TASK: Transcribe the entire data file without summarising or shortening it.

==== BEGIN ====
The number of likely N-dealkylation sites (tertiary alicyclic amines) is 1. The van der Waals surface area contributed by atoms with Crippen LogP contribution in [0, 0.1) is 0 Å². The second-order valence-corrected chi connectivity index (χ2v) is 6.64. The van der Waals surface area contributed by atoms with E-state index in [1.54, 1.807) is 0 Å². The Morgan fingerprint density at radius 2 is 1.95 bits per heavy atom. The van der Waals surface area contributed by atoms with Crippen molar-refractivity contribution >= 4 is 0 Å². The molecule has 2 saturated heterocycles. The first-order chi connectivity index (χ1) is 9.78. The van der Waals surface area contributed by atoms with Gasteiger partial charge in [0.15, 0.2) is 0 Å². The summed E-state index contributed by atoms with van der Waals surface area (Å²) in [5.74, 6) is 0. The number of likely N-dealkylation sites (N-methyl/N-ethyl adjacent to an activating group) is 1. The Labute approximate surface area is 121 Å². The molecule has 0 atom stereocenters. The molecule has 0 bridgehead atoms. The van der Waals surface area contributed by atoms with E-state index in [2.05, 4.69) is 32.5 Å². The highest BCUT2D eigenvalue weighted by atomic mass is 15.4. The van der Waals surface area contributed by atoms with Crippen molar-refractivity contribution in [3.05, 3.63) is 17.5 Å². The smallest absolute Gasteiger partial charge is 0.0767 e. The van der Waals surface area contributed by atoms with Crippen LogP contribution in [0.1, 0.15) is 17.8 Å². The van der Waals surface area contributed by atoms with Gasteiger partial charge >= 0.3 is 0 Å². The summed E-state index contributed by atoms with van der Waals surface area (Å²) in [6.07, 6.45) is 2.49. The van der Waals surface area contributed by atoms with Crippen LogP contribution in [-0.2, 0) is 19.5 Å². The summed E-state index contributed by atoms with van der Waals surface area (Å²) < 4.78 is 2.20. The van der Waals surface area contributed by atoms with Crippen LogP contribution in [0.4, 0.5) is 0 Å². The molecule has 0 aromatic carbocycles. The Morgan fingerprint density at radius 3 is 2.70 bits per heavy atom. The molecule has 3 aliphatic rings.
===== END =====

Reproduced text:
The number of likely N-dealkylation sites (tertiary alicyclic amines) is 1. The van der Waals surface area contributed by atoms with Crippen LogP contribution in [0, 0.1) is 0 Å². The second-order valence-corrected chi connectivity index (χ2v) is 6.64. The van der Waals surface area contributed by atoms with E-state index in [1.54, 1.807) is 0 Å². The Morgan fingerprint density at radius 2 is 1.95 bits per heavy atom. The van der Waals surface area contributed by atoms with Crippen molar-refractivity contribution >= 4 is 0 Å². The molecule has 2 saturated heterocycles. The first-order chi connectivity index (χ1) is 9.78. The van der Waals surface area contributed by atoms with Gasteiger partial charge in [0.15, 0.2) is 0 Å². The summed E-state index contributed by atoms with van der Waals surface area (Å²) in [5.74, 6) is 0. The number of likely N-dealkylation sites (N-methyl/N-ethyl adjacent to an activating group) is 1. The Labute approximate surface area is 121 Å². The molecule has 0 atom stereocenters. The molecule has 0 bridgehead atoms. The van der Waals surface area contributed by atoms with E-state index in [2.05, 4.69) is 32.5 Å². The highest BCUT2D eigenvalue weighted by atomic mass is 15.4. The van der Waals surface area contributed by atoms with Crippen molar-refractivity contribution in [3.05, 3.63) is 17.5 Å². The smallest absolute Gasteiger partial charge is 0.0767 e. The van der Waals surface area contributed by atoms with Crippen LogP contribution in [0.1, 0.15) is 17.8 Å². The van der Waals surface area contributed by atoms with Gasteiger partial charge >= 0.3 is 0 Å². The summed E-state index contributed by atoms with van der Waals surface area (Å²) in [6.07, 6.45) is 2.49. The van der Waals surface area contributed by atoms with Crippen LogP contribution in [-0.2, 0) is 19.5 Å². The summed E-state index contributed by atoms with van der Waals surface area (Å²) < 4.78 is 2.20. The van der Waals surface area contributed by atoms with Crippen LogP contribution in [0.4, 0.5) is 0 Å². The molecule has 0 aromatic carbocycles. The Morgan fingerprint density at radius 3 is 2.70 bits per heavy atom. The molecule has 3 aliphatic rings.